And think about the proper cert rollover procedure.  Indeed, an 
assumption that can be challenged is whether the cert expires at all? 
Whether the user is in control of the cert at all?  Why can't the 
enrollment site trigger the creation of the cert, and enroll that single 
cert, all at once?


> If the user is given a certificate devoid of privacy sensitive subject
> name data (e.g. self-signed, auto-issued, or obtained from
> https://www.ecca.wtmnd.nl/ -- the proof of concept in the original
> post), how do you expect him/her to pay any attention to protecting
> anything?

Indeed.  But the comparison is with passwords - not in isolation.

> Can anyone tell me (I am the user now) which software component and
> which computing environment I need to trust to be confident about the
> strength of the RSA key generated for me when I got a certificate from
> https://www.ecca.wtmnd.nl/? Actually I would like to know how could I
> learn by myself how the RSA key was generated for me? What is
> security-critical in this certificate granting process?


No - long experience has taught us that we should not involve the user 
in any such details.  We should instead move the system to a point where 
there is only one mode, and it is secure.  Details are for technical 
people to worry about.

This is how it is already done in the browser world with certificates. 
Every root-signed certificate that is seen by the browser is accepted, 
regardless.  The browser works hard to hide the details, because any 
time such details pop up, the confusion outweighs any plastic security 
claims.  And now that we are moving to HTTPS-everywhere, it is becoming 
more essential - if you've got one of those plugins that check and 
verify certs with the user directly, you'll know that connecting to a 
google site causes a barrage of popups for outrageously silly names...

The starting point of a strong system -- the goal -- is that the user 
does not participate in the security model at all.  Better known by 
Kherckhoffs' 6th principle,

"Finally, it is necessary, given the circumstances that command its 
application, that the system be easy to use, requiring neither mental 
strain nor the knowledge of a long series of rules to observe."


> Given that I exported the certificate obtained from
> https://www.ecca.wtmnd.nl/ and I used openssl pkcs12 and open pkcs8
> utilities to "look under the hood" of the RSA private key, at which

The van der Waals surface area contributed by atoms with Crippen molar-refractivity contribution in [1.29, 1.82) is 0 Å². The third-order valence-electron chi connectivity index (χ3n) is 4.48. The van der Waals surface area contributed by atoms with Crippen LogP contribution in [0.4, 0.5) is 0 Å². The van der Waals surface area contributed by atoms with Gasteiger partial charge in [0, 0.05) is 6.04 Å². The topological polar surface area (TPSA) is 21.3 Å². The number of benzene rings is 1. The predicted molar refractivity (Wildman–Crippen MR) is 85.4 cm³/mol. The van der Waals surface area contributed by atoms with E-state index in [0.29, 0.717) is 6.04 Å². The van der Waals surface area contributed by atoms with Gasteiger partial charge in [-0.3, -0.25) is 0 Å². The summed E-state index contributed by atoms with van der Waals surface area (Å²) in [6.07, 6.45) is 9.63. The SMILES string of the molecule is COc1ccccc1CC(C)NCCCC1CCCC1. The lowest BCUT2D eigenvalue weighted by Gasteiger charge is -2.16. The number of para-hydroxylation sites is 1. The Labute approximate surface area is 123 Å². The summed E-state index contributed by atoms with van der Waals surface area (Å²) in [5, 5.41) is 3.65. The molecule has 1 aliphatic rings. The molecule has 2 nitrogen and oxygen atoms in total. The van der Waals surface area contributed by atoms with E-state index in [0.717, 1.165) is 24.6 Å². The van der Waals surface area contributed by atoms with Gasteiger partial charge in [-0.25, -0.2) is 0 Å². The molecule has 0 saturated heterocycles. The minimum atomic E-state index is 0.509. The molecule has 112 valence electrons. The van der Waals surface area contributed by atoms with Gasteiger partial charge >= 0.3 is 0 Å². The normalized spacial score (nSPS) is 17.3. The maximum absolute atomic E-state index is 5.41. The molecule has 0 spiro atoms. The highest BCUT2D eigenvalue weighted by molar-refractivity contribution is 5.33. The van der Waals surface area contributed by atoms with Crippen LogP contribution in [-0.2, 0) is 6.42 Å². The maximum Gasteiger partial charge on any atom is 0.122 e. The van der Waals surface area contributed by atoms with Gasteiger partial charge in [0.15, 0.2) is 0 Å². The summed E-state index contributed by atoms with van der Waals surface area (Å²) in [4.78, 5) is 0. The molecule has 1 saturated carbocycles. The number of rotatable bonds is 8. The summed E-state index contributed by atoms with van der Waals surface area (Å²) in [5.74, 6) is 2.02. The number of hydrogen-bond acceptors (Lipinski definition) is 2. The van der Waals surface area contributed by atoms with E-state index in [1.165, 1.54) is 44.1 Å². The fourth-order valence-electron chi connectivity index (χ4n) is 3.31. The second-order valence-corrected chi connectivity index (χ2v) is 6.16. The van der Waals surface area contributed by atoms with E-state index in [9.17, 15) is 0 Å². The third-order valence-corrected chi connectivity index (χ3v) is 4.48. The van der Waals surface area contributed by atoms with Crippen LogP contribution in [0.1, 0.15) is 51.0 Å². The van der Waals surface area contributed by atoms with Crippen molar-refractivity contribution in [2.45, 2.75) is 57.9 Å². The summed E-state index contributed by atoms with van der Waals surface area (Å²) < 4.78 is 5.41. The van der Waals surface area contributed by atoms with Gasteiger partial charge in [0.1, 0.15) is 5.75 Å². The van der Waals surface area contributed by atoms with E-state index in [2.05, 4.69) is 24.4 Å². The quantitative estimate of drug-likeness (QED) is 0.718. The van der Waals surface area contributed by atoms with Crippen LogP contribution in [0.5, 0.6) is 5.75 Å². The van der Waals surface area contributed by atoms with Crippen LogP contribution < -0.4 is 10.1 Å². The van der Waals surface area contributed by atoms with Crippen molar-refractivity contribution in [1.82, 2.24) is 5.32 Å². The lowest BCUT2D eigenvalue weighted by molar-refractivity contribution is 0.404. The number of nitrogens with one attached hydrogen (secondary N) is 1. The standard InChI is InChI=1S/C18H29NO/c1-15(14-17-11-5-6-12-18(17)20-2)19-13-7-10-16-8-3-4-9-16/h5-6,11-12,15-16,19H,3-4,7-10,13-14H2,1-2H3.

> point in the enrollment process should I have been warned against these
> steps (or equivalent actions suggested in a social engineering attack)?


No, never, please :)  You shouldn't even be able to do that.  The user 
should be told that the enrolment process is with the bank, the bank 
sorts it all out.

What you're now likely to question is whether the browser is a secure 
enough container to stop attacks from other vectors?  It's not.  Which 
is why browsers shouldn't be used for online payments of significant 
value.  At all.  But it is the browser that is at fault here, and its 
failure to protect the user is orthogonal to the question of passwords 
versus client-certs.

> As a concluding remark, I am nonetheless confident about the public key
> techniques potential for improvements over the password-based
> authentication paradigm. But I have difficulty with this widespread
> abuse of language that equates client certificates with client
> public-private key pairs. I'm afraid many security experts would even
> have difficulty in clarifying the two notions. The fact that the
> PKCS#12    format encryption covers both the private key and the
> certificate does not help (you need to enter the private key access
> password for accessing the certificate or even just the public key in a
> PKCS#12 file).


Oh absolutely agreed!  The language of PKI is designed to spread a 
particular architectural view.  But we can easily deal with that;  PKI 
won't work for this application.  Instead, client certs should simply be 
seen as overly-complicated containers which contain the ability to do 
private key secured logins.  Ignore all the container issues, and ignore 
all the business about language.


> Thanks in advance for sharing your views.
>
>


iang